The World we currently live in

A message from your Blogster

For most people, adventure travel should be fun and safe. It may involve some degree of hardship and sweating but this is where the fun begins! This is where you get your satisfaction that you broke the boundaries within yourself, challenged yourself to do something different, something that requires effort! It’s the best kind of reward.

So with that in mind we now need to think about the impact of travelling around the world, flying from one country to another goes against everything that we believe in and becoming carbon neutral. This can have an adverse effect on our lives and the world we live in, stepping onto a plane and travelling to say America or Australia has a huge impact not only on your own carbon footprint but the contribution of carbon dioxide that is released into the atmosphere from jet fuel. The latest information we have is that 1 tonne of burnt jet fuel releases 3.15 tonne of CO2 into the atmosphere. That statistic alone is quite frightening but what is even more alarming is the deforestation of the planet. It is said that the amount of deforestation that takes place in 24 hours in the world is equivalent to flying 25 million people across the Atlantic.

Trees are one of the best forms of defense against CO2 emissions. They absorb carbon dioxide better than anything else on the planet. It seems obscene that we would deforest thousands of acres of woodland every year knowing that more and more CO2 is being emitted into the atmosphere. Planting more trees has now become a worldwide movement with trillion trees, international tree foundation and tree-nation leading the way.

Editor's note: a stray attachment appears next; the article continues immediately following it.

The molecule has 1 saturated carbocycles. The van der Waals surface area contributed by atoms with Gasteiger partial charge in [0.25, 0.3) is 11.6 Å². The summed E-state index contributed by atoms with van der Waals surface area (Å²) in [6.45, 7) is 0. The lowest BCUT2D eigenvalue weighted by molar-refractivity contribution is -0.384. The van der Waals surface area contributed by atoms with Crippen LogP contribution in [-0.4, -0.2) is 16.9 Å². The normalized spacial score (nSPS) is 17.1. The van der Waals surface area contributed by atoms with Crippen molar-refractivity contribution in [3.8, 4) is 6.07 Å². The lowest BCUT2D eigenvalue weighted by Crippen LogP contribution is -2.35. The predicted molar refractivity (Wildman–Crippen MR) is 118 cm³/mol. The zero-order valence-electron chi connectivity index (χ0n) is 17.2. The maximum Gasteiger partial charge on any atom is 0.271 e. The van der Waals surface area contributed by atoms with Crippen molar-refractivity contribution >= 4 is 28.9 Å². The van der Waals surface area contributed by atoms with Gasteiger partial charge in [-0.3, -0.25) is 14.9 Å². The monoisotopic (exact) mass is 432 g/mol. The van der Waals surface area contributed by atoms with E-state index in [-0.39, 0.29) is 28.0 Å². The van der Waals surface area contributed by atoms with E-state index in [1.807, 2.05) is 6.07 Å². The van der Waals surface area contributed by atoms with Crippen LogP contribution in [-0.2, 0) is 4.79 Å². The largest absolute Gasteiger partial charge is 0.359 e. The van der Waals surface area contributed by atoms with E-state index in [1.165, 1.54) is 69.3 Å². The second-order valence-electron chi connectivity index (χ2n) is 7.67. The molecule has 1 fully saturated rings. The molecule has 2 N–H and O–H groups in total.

Food for Thought!

So why is it with the overwhelming evidence we have and what carbon dioxide does to our atmosphere do we continue on the same path of destroying the planet? Economics, the fact we have no alternative to fossil fuel, the materials needed for construction and manufacturing. Then we also have to think about the natural world, what climate change is doing to sea levels, the north and south pole. The animals are slowly becoming endangered or will be extinct in the near future. The coral reefs and ecology of the world oceans cannot be ignored either, climate change and pollution will devastate the world oceans if we continue on the same trajectory, seafood will become a luxury, not an everyday item.

The impact on food produce is another significant factor we have to consider. Climate change affects all types of crops, not only will this have an adverse effect on humans but animals too, and with the population of the world increasing and people living longer something has to give. The current population of the planet is 7.8 billion people, by 2050 experts are predicting that the population of the planet will be 9.7 billion.

We have already begun to fight back against climate change, over the last 20 years we have achieved a great deal. The electric car is becoming more achievable as an alternative to fossil fuel but we still have so much work to do. Wind and solar farms are fast becoming the power plants of the future. According to the International energy agency (IEA) renewable energy will expand by 50% over the next 5 years.

This brings me to the UK and how we stand in the world of renewable energy. For the first time ever in 2019 renewable energy outpaced fossil fuels. According to the carbon brief report the third quarter of 2019 the UK’s wind farms, solar panels, biomass, and hydro plants produced more electricity than the combined output of power stations powered by coal, oil, and gas. This is good news for the renewable energy sector and the UK carbon emissions. However, a lack of progress in other parts of the economy means that we are still lagging behind and it remains to be seen whether we can reach our legally-binding target of zero greenhouse gas emissions by 2050.